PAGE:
It's really a lot around time. What you have to do today is if you want to understand how you're performing from a basketball shoes perspective, that's always my go to exercise.

Jordan:

Big basketball guy.

Brennan:

Big basketball guy. Export out all of the search terms and all the keywords and the relationship between them in AdWords. Do the same in Bing and then do the same in Google Search Console. And most people don't really have access to the Google SERP API or the Comp-Intel either, or you may have some Comp Intel 2s that you use, but at it's core, you're going to export all that information out, toss it into one Excel spreadsheet maybe and try and make sense of it and do a bunch of conditional formattings or sorting or pivot tables, what have you. By that time, data's changed and you can't do much about it. It's tough to act on stuff when it's taking you two, three days to get to the final endpoint, because we know digital marketing, it changes much more than a weekly basis.

Jordan:

And when you talk about putting that data into one Excel sheet, what is that?

Brennan:

It's your current performance, so how you're performing for the variation of those terms across AdWords, across Bing, across Search Console, which most people will have or at least Google and Search Console rather than Bing. But the point is saying is you want to take your current performances and compare and contrast that information. But what helps us is, within our platform, we're layering in the Comp Intel level data to help prioritize where the gaps are against your market and against your ecosystem as a whole. So, when you do that, you either can optimize for what you're doing today or you're identifying net new opportunities to scale your business further. And those are really the two core questions that marketers are really always asking themselves is, how do I make my existing performance better, do the things I care about the most, how do I do it better? Or what opportunities am I missing out on?

Jordan:

This is a strategy that we take with a lot of our customers where it's combining all this disparate data. But with this combination of search data, SEM and SEO, you've used this with a customer recently, right?

Brennan:

Yes.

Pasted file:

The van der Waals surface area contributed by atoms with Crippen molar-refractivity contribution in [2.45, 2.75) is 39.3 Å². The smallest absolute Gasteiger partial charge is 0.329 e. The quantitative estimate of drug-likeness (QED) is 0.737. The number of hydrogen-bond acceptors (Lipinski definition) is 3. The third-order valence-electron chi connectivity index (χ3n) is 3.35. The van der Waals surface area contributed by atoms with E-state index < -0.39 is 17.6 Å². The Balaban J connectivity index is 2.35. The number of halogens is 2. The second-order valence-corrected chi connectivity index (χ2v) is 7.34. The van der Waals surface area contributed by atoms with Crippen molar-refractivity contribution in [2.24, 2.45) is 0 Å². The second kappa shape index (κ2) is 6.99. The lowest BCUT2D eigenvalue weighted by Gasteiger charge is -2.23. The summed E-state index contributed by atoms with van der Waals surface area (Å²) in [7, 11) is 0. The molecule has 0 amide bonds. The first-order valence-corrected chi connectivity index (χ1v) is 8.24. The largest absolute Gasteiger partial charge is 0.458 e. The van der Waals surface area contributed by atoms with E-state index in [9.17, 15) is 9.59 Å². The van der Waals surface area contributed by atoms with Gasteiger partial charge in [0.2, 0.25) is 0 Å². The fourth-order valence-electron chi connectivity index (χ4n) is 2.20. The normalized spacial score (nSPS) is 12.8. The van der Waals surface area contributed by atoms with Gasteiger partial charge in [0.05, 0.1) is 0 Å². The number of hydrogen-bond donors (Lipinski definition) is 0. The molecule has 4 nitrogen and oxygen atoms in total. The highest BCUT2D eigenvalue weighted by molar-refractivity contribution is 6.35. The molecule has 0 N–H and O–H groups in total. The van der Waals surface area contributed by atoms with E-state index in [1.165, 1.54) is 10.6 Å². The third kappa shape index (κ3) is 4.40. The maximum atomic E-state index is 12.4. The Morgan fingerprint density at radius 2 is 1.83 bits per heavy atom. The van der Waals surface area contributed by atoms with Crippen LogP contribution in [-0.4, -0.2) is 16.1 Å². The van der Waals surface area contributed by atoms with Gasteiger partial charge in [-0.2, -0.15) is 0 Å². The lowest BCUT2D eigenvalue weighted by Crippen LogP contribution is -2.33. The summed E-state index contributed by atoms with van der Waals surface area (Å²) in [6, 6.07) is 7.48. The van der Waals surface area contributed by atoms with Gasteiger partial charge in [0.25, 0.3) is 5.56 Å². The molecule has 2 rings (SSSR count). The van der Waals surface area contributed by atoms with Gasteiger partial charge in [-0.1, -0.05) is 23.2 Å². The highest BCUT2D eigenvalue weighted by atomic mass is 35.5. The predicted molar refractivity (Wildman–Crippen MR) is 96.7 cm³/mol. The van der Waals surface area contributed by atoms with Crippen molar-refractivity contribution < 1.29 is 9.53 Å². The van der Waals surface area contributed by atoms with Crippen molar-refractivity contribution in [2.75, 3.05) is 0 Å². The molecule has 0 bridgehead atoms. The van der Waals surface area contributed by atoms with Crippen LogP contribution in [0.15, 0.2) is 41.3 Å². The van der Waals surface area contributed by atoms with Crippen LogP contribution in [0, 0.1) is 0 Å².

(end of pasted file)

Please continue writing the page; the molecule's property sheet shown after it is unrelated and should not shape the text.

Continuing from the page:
Jordan:

How did seeing this change the way that they went about optimizing for SEM and SEO?

Brennan:

So, what a lot of teams will have is they'll have disparate teams managing the different channels, which makes sense, you have SEO marketers and paid search marketers. But those two teams were always asking, "Well, should I be investing here if I'm doing well from an organic perspective or vice versa or where am I underperforming across both channels, relative to competitors?" There are all these questions that people are always asking and so bringing all this information into one we were able to bring up keywords that they want bidding on from a paid perspective but were ranking really well on from an organic perspective, net new content opportunities that they were spending a lot of money on but weren't ranking for. And so there's all these different opportunities that bubble up just because you see all the data right there.

Brennan:

And so another one, obviously, is just we know competitors are getting traffic it, it aligns to your product and yet you're not ranking organically or paid, where's the gap? And so those are three really core use cases that I would say that they got value out of it.

Jordan:

Did that influence the way that those two teams worked then? So if they're in siloed teams anyway, SEM is its own team, SEO is another, what spawned of that insight?

Brennan:

Well, they knew that those relationships that I was alluding to earlier exist but they didn't have the platform or the tools at their fingertips to solve that. And so it was always just a question of, well, how are we doing from an organic side? And so they wanted to work together and they knew that they had to in order to streamline their budget, make it more efficient but also just to improve their overall organic branding. And so, us showing them that data allows them to come with a united front to create a united search strategy rather than, "Oh, this is working from a paid perspective. Let's just leave that. Oh well, we're already ranking from this organically. Let's just leave that." They can see all this information in one place to then create a holistic strategy to fill the gaps in their business.

Brennan:

So if at this minute I want to optimize what I care about today, and say it's basketball shoes, if I wanted to optimize that, I could do a search filter on it, pull out a couple of insights and then go run with it. Specific actions could be, go tell our web developer to add this term into our title tag or it could be start bidding on this keyword in AdWords. And then if the next minute I wanted to identify new opportunities, I could just look at the gaps in our Comp-Intel Data or I could look at things I'm not getting traffic from Google Search Console but I am getting traffic for in paid search or vice versa, which are technically net new opportunities in those respective channels, to then start implementing them.